Hobart’s new MONA gallery is set to become one of Australia’s major cultural attractions, writes Kendall Hill.

The Unexpected

10:42:AM 10/02/2011
Kendall Hill

Celebrations on the opening weekend at MONA.
Celebrations on the opening weekend at MONA.
The freshly slaughtered deer and pheasants that arrived, still warm, to form the centrepiece of the buffet display were shocking, it’s true, but for all the fevered gossip about its displays of sex and death, the opening of Hobart’s Museum of Old and New Art was surprisingly uncontroversial.

MONA’s owner, David Walsh, a Tasmanian maths whiz who outsmarts casinos and makes millions, is a self-confessed “insecure” man with a rare passion for modern art and an aversion to anything conventional.

The arrival of his breathtaking $150-million private museum beside the Derwent River is a bit like a giant finger being raised to the nation’s arts cognoscenti.

Here, at last, is a gallery that banishes boring and is not afraid to explore the darker corners of the human psyche. Prepare to be amazed, disgusted, amused and delighted by the array of bizarre and beautiful creations that make up Walsh’s collection. Monanism, the opening exhibition that runs until July 7, features the owner’s favourite artworks – more than 400 of them.

The museum, which is twice the size of Sydney’s dreary Museum of Contemporary Art, occupies a three-level bunker fused into the sandstone flank of the Berriedale Peninsula. Visitors descend 17 metres to The Void, a cathedral space with one wall shaved from the 240-million-year-old sandstone escarpment. A bar awaits, inviting guests to loosen up a bit before they take the plunge into Walsh World. This is not a bad idea given the sometimes disturbing works that await.

The standout is Sidney Nolan’s Snake, a massive rainbow serpent that coils across 1620 painted panels hung in a purpose-built space 46 metres long and nine metres high. This magnum opus by one of the giants of 20th century Australian art will likely be MONA’s biggest drawcard, which is probably why Walsh decided to hang rotting meat on the wall opposite. Jannis Kounellis’s untitled installation features putrefying animal carcases slung from a steel frame; Walsh, a vegetarian, obviously wants to convey some sort of message. Meat is murder, perhaps?

P XIII by Berlinde de Bruyckere  Belgium.
P XIII by Berlinde de Bruyckere – Belgium.
Nearby is the museum’s newest acquisition, Belgian Wim Delvoye’s custom-built Cloaca Professional, an industrial wonder of glass and goop that mimics the human alimentary system. It farts and shits and stinks to high heaven but it is also strangely compelling.

MONA is defined by its ideas, and they are, by turns, outlandish, grotesque, repulsive, bewitching and radiant. Visitors are provided with no labels or instructions – that would be way too orthodox – but are issued with iPod-like “O” gadgets that harness GPS technology to determine their position and bring up a screen of surrounding artworks. If something catches the eye, tap on the image for a brief description of the work – Bullet Hole, by Mat Collishaw, for example.

Tap the “Ideas” button for a range of comments about the work; in this case: “It’s not actually a bullet hole but an ice-pick wound.” The Artwank icon delivers commentary by curators or the artists themselves, while “Gonzo” contains glib remarks, sometimes by Walsh.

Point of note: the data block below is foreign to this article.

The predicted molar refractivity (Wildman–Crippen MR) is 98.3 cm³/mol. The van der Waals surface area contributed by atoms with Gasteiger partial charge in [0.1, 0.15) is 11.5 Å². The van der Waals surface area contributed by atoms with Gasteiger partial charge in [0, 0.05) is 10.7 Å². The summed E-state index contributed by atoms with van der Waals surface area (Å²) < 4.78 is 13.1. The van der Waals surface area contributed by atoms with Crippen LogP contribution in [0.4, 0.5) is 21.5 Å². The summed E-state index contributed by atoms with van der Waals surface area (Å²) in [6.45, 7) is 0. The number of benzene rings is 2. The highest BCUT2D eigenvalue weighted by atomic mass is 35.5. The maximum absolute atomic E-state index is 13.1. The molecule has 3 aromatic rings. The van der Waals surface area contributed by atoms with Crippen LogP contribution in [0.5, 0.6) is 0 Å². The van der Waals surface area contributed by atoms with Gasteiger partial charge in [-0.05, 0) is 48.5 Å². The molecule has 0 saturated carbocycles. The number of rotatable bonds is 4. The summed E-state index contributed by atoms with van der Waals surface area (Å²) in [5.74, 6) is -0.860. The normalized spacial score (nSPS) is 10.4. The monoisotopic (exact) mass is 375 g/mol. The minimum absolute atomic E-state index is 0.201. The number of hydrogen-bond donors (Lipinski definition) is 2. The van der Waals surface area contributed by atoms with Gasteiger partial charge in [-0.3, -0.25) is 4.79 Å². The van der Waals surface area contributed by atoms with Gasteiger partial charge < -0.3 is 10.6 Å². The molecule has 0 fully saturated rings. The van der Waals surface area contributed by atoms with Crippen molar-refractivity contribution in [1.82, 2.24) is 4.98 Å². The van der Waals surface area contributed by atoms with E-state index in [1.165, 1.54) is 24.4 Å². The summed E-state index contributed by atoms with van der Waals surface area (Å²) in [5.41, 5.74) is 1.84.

MONA almost feels like an anti-gallery. It is noisy and sometimes it smells, there is either too much light or not enough, the spaces are daunting and you are never quite sure where you are. But the lack of direction and rules is also liberating, allowing visitors to drift between surprises, brace themselves with another drink, and then plunge back into the netherworld.

The Walsh collection has many highlights. When My Heart Stops Beating is a wall of glass cubes decorated with old record covers by Tasmanian artist Patrick Hall. Pull out a cube and a stranger’s voice declares: “I Love You!” Children, especially, are captivated by this.

Santiago Sierra work: Economical Study on the Skin of Caracans, Caracas, Venezuela, September, 2006. Set of 35 black-and-white photographs.
Santiago Sierra work: Economical Study on the Skin of Caracans, Caracas, Venezuela, September, 2006. Set of 35 black-and-white photographs.

Tessa Farmer’s The Fairy Horde and the Hedgehog Host is a whimsical and slightly sinister still-life of a taxidermied hedgehog and friends, including dried toads, wasp nests, crab shells and insects.

Melbourne sculptor Greg Taylor is responsible for two of the more memorable encounters. His wall of 150 porcelain vaginas, called C---s and Other Conversations, immortalises the diverse genitalia of women aged 18-75, of all religions, sexualities and walks of life.

And, in a collaboration with euthanasia campaigner Dr Philip Nitschke, Taylor has crafted a domestic setting incorporating the suicide machine devised by Nitschke (and used legally but very briefly by four terminally ill patients in the Northern Territory).

David Walsh
David Walsh
Walsh’s controversial contemporary pieces by the likes of Hirst, Jenny Saville and Oleg Kulik overshadow his long-standing interest in the art of the ancient world. Throughout MONA, the sight of gorgeous treasures from Rome, Egypt and Central America relieves the shock of the new.

A spotlit case contains a superb copper-blue sheep, identified simply as Figure of a Ram, from Egypt circa 100BC-10AD. Little peephole vaults inside shimmering walls clad in gold leaf reveal precious visions of a cast-bronze Leda and the Swan from Rome, probably first century, and a monkey effigy vessel made in Guatemala 1000 years later.

MONA is magical. This is no museum or gallery in the straight sense of the word. It might be more accurately described as Australia’s most exciting cultural tourist attraction. Go and see for yourself.


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